“Soft power” is the ability to get what you want through attraction, particularly to a country’s culture, ideals, and policies, rather than through various forms of hard force such as, in descending order, military might, diplomatic coercion, or economic bribery.
Author Joseph Nye, the Dean of Harvard’s Kennedy School of Government, quotes Newt Gingrich to the effect that the measuring rod of our success is not how many enemies are killed but instead, how many allies are gathered.
An effective president uses “smart power,” an ever-evolving balance of command and control, (hard) power and soft power that co-opt. Or as Teddy Roosevelt said, “Speak softly and carry a big stick.”
To illustrate: “$100M might buy a Navy ship of war or an Army brigade with tanks and artillery, two forms of hard power, or it can buy 1,000 diplomats or 10,000 Peace Corps volunteers or a water desalination plant capable of distilling 100M cubic meters of fresh water a year, three softer forms of power.” (From amazon.com review by Robert Steele.)
Soft power is also the ability to attract others and persuade them of the validity and desirability of our values and way of life, to persuade other nations to share our objectives or desired outcomes, the ability to create a unifying consensus, an international cooperation, in part by considering the interests of others.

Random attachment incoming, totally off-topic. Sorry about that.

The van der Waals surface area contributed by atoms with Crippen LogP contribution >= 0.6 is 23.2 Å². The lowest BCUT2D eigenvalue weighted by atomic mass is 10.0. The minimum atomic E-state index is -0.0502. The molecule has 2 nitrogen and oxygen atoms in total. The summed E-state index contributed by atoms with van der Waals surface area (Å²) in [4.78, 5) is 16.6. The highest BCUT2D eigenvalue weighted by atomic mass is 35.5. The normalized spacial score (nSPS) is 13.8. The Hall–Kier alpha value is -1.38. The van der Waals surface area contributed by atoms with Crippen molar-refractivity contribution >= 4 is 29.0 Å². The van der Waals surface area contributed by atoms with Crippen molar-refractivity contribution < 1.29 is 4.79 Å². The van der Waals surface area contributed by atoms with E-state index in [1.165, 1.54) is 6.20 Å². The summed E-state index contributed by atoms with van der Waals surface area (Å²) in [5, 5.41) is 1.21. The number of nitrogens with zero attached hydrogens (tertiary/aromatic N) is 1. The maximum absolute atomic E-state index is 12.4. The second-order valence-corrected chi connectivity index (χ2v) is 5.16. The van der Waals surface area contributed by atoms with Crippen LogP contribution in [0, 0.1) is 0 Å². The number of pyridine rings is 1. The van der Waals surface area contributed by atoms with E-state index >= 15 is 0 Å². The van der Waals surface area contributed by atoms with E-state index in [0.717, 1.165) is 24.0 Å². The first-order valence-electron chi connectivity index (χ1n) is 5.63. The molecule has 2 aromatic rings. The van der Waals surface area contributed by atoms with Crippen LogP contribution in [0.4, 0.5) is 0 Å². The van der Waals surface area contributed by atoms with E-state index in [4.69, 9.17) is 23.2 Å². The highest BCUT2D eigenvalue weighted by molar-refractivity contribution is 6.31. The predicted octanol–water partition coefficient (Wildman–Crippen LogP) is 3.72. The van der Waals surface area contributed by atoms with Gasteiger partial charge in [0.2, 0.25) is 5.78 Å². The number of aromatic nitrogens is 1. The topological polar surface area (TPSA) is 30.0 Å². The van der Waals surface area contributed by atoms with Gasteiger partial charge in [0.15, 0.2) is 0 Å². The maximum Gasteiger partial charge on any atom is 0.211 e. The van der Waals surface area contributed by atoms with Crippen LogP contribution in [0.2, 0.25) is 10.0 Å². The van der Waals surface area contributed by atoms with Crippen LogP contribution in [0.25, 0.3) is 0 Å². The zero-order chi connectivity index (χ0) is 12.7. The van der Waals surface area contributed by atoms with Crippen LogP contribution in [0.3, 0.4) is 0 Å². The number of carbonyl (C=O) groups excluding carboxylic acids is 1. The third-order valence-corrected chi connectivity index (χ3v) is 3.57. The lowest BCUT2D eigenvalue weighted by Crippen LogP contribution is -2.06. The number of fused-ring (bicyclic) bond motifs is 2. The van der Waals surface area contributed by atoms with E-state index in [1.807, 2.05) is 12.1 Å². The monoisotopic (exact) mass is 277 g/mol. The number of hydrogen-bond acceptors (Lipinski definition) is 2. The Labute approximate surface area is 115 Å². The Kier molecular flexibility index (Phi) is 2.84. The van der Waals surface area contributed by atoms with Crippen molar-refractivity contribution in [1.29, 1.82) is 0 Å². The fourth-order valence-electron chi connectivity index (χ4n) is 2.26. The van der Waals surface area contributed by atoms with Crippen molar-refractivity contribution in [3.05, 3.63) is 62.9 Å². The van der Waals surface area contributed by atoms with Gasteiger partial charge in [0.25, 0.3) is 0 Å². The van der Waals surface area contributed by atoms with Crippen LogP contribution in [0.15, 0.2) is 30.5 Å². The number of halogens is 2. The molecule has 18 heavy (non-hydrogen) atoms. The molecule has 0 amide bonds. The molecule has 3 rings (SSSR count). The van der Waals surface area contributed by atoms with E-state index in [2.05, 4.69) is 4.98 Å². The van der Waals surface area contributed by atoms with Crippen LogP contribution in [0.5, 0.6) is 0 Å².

Soft power can backfire: political scandals, corporate corruption, CEOs acting like pigs at the trough, and other excesses of capitalism can engender cynicism and disenchantment that undermine the lure of a country’s culture, or bring into disrepute its policies, or suggest that it does not walk its talk.
In many respects soft power is akin to President Ronald Reagan’s vision of America as a “shining city on a hill,” a bright beacon of freedom, prosperity, and justice for the entire world. A vision of the United States at its very best, the America we can be, want to be, should be. It is a compelling vision, darkened if at all only by our collective failure to 100 percent live up to its potential.
I like the idea of America as a shining city on a hill.
I would much rather lead by example than by force. An America that works, an America whose schools are the best, whose courts are the fairest, whose prisons are the emptiest, an America where everyone has an opportunity to earn a piece of the pie, where transparency and accountability are the norm, where entrepreneurial capitalism is honored and cronyism capitalism spurned, where government is small and community is large, where it is performance that counts, not race, color, creed, or connections. That is the America I see in my dreams.